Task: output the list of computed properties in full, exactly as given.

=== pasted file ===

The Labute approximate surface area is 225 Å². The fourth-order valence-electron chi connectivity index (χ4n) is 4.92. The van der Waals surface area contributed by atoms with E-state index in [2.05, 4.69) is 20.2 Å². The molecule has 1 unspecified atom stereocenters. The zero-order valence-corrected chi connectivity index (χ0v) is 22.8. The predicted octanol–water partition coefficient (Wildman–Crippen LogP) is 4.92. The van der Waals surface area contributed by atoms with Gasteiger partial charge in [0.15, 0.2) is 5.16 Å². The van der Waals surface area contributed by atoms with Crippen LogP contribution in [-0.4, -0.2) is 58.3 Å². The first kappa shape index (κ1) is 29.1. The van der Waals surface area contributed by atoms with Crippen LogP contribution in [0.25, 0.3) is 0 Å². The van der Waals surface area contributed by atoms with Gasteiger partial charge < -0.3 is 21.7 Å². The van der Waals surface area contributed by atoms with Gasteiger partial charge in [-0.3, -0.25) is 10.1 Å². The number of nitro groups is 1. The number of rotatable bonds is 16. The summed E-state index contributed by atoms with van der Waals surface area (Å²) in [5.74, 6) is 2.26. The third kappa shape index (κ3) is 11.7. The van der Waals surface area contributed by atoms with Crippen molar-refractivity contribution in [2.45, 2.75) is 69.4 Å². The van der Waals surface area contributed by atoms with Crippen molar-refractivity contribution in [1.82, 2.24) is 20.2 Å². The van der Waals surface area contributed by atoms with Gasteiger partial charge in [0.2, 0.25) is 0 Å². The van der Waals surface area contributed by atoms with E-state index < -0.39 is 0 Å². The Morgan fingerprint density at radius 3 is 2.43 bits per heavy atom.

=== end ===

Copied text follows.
The Labute approximate surface area is 225 Å². The fourth-order valence-electron chi connectivity index (χ4n) is 4.92. The van der Waals surface area contributed by atoms with E-state index in [2.05, 4.69) is 20.2 Å². The molecule has 1 unspecified atom stereocenters. The zero-order valence-corrected chi connectivity index (χ0v) is 22.8. The predicted octanol–water partition coefficient (Wildman–Crippen LogP) is 4.92. The van der Waals surface area contributed by atoms with Gasteiger partial charge in [0.15, 0.2) is 5.16 Å². The van der Waals surface area contributed by atoms with Crippen LogP contribution in [-0.4, -0.2) is 58.3 Å². The first kappa shape index (κ1) is 29.1. The van der Waals surface area contributed by atoms with Crippen LogP contribution in [0.25, 0.3) is 0 Å². The van der Waals surface area contributed by atoms with Gasteiger partial charge < -0.3 is 21.7 Å². The van der Waals surface area contributed by atoms with Gasteiger partial charge in [-0.3, -0.25) is 10.1 Å². The number of nitro groups is 1. The number of rotatable bonds is 16. The summed E-state index contributed by atoms with van der Waals surface area (Å²) in [5.74, 6) is 2.26. The third kappa shape index (κ3) is 11.7. The van der Waals surface area contributed by atoms with Crippen molar-refractivity contribution in [2.45, 2.75) is 69.4 Å². The van der Waals surface area contributed by atoms with Crippen molar-refractivity contribution in [1.82, 2.24) is 20.2 Å². The van der Waals surface area contributed by atoms with Gasteiger partial charge in [0.2, 0.25) is 0 Å². The van der Waals surface area contributed by atoms with E-state index < -0.39 is 0 Å². The Morgan fingerprint density at radius 3 is 2.43 bits per heavy atom.